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This is actually quitre easy to find in many maps. Here's from the end of the long diagonal wall on d2 map15. You can find plenty of such oddities if you just know where to look and what to look for. This is taken in prboom-plus, but it shows up in chocolate doom as well. It's visible from a wide range of locations near the "corner".

map15-narrow-column.png

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Here's an example of a column of pixels that is like 0.8 of a pixel or so. Very easy to locate. The point is. The more a seg is split, the more the rendered length can deviate from the expected length. The question is, how should it be handled when lines become longer?

It should be noted that it might be possible that splits cancel out the effect of eachother. Anything below 0.5 will be rounded down.

map15-narrow-column2.png

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But don't those cut-off pixels also happen if there's only one seg for the linedef? If a linedef is only, say, ~90.51 units long (i.e. the hypotenuse of a right triangle with 64 units long catheti), isn't it expected to see half a pixel drawn?

 

Thinking about it, shouldn't we see wider/narrower pixels where the segs of a linedef meet? If we have a setup like this:

 

grafik.png.27a63413905d807c9c251c37551145a8.png

 

There will be a split along the short linedef. The "real" intersection of the lines will be at 15.574144486692013/1.9467680608365043, but the new vertex will be created at 16/2. That will make the shorter seg ~16.12 units long, the longer seg will have an offset of 16. So I'd expect to see 0.12 pixels of the 17th pixel where the segs meet, and then the 16th pixel again where the 2nd seg starts. but that doesn't seem to be the case, at least visually.

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We probably do see mid-linedef-half pixels, but it's a very rare occurence. I can't remember any, but I haven't looked for them. The second screenshot is a 1-seg-cutoff.

The problem I am talking about is that several seg splits CAN lead to more than that 0.5 pixel difference. That's when aligning can end up looking odd. In many cases it's hard to spot since different linedefs often change texture, making the alignement problem non-existant.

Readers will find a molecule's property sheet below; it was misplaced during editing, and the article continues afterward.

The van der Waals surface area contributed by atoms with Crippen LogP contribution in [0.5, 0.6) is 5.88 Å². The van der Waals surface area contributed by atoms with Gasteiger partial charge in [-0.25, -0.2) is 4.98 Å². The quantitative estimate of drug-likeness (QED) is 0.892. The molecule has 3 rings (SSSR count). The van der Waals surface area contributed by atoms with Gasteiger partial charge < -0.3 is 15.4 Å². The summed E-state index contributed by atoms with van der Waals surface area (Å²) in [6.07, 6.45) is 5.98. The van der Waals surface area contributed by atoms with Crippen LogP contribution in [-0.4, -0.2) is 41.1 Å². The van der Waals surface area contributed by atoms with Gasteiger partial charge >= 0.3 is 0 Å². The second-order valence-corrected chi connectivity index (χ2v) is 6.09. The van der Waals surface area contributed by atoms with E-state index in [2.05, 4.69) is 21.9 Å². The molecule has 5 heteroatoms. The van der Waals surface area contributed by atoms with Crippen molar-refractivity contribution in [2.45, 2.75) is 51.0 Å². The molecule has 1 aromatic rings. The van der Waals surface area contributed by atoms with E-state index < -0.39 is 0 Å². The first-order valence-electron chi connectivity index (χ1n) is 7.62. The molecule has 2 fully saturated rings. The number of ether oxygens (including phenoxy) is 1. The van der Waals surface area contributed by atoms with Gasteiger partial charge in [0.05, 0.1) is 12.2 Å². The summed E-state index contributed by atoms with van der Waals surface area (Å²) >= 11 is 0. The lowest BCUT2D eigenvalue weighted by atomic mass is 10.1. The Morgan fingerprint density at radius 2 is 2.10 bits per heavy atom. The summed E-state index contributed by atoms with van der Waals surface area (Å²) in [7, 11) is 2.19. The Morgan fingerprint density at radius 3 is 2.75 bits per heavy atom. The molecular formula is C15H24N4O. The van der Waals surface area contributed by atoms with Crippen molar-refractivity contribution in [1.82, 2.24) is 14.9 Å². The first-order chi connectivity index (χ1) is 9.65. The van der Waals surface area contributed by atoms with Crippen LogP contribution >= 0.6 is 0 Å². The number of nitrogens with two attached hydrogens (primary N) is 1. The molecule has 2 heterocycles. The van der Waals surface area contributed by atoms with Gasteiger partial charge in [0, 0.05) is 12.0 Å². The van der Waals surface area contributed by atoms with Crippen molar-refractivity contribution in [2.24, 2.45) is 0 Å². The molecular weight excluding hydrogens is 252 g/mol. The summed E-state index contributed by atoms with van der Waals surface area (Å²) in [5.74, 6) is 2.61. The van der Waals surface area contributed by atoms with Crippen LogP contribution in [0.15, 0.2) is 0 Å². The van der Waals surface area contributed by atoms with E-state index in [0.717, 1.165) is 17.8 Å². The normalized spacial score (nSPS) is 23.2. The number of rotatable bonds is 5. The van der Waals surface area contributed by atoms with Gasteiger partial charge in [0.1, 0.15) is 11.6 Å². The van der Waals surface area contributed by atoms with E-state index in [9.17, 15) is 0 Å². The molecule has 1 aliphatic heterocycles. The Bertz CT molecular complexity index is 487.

In your example I presume there won't be any split, unless you have a normal texture on that loose linedef. Lines where the back and front side belong to the same sector can't render upper or lower textures, and get removed from the BSP tree unless they have a normal texture, a common optimization.

I'll go scour map15 and see if I can't find a mid-linedef-non-integer-pixel. Might be hard though, since doombsp gets the angle wrong, that might null out the effect a bit, but that also leads to otger errors like the map09 star problem.

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Here's a mid-lindedef-seg-alignment-anomaly. Took me a few inutes to find. These errors do not show up in prboom+, but they are quite visible in Chocolate Doom. I browsed through the list of segs in slade 3 and found one where the offset was 21 on the front side, looked it up in an editor and went and looked in Doom and took some screenshots. The shot is from the inaccessible lava area in the exit area, roughly facing the exit teleporter. The third show is thre to show it's visible from multiple locations and different angles, and to make it easier to find the spot yourself. The seg split is at 21 units into linedef 1500.

There's also an additional anomaly that sometimes turns up due to rounding errors, shown in the second screenshot. This anomaly is visible from a multitude of angles and flickers in and out of the rendering when you move around. This isn't very pretty. Maybe avoiding splitting diagonal lines on problematic rounding points or in general should be a nodebuilder option?